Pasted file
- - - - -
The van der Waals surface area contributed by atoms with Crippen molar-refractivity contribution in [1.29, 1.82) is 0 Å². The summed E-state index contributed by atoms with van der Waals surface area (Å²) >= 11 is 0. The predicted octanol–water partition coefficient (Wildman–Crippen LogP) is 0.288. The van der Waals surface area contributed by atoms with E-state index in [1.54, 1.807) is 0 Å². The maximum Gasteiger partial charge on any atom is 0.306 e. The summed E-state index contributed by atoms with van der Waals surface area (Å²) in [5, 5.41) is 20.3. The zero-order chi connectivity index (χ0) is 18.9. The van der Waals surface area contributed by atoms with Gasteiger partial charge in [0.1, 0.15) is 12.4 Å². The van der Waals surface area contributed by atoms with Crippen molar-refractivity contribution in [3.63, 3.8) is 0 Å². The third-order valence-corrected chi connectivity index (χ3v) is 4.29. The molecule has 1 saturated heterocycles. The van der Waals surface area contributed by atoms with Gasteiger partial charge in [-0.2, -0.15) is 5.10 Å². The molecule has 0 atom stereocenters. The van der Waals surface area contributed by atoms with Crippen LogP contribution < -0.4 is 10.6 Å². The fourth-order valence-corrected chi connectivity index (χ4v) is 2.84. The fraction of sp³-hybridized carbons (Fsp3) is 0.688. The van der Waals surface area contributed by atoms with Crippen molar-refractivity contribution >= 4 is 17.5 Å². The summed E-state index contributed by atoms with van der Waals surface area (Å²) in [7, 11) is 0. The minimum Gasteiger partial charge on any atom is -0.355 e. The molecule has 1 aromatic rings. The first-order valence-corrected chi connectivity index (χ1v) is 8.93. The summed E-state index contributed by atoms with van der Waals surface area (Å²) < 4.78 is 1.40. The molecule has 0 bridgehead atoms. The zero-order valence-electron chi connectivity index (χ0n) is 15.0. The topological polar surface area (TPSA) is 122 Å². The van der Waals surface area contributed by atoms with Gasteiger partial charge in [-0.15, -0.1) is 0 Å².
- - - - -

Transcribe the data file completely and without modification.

The van der Waals surface area contributed by atoms with Crippen molar-refractivity contribution in [1.29, 1.82) is 0 Å². The summed E-state index contributed by atoms with van der Waals surface area (Å²) >= 11 is 0. The predicted octanol–water partition coefficient (Wildman–Crippen LogP) is 0.288. The van der Waals surface area contributed by atoms with E-state index in [1.54, 1.807) is 0 Å². The maximum Gasteiger partial charge on any atom is 0.306 e. The summed E-state index contributed by atoms with van der Waals surface area (Å²) in [5, 5.41) is 20.3. The zero-order chi connectivity index (χ0) is 18.9. The van der Waals surface area contributed by atoms with Gasteiger partial charge in [0.1, 0.15) is 12.4 Å². The van der Waals surface area contributed by atoms with Crippen molar-refractivity contribution in [3.63, 3.8) is 0 Å². The third-order valence-corrected chi connectivity index (χ3v) is 4.29. The molecule has 1 saturated heterocycles. The van der Waals surface area contributed by atoms with Gasteiger partial charge in [-0.2, -0.15) is 5.10 Å². The molecule has 0 atom stereocenters. The van der Waals surface area contributed by atoms with Crippen LogP contribution < -0.4 is 10.6 Å². The fourth-order valence-corrected chi connectivity index (χ4v) is 2.84. The fraction of sp³-hybridized carbons (Fsp3) is 0.688. The van der Waals surface area contributed by atoms with Crippen molar-refractivity contribution >= 4 is 17.5 Å². The summed E-state index contributed by atoms with van der Waals surface area (Å²) in [7, 11) is 0. The minimum Gasteiger partial charge on any atom is -0.355 e. The molecule has 1 aromatic rings. The first-order valence-corrected chi connectivity index (χ1v) is 8.93. The summed E-state index contributed by atoms with van der Waals surface area (Å²) < 4.78 is 1.40. The molecule has 0 bridgehead atoms. The zero-order valence-electron chi connectivity index (χ0n) is 15.0. The topological polar surface area (TPSA) is 122 Å². The van der Waals surface area contributed by atoms with Gasteiger partial charge in [-0.15, -0.1) is 0 Å².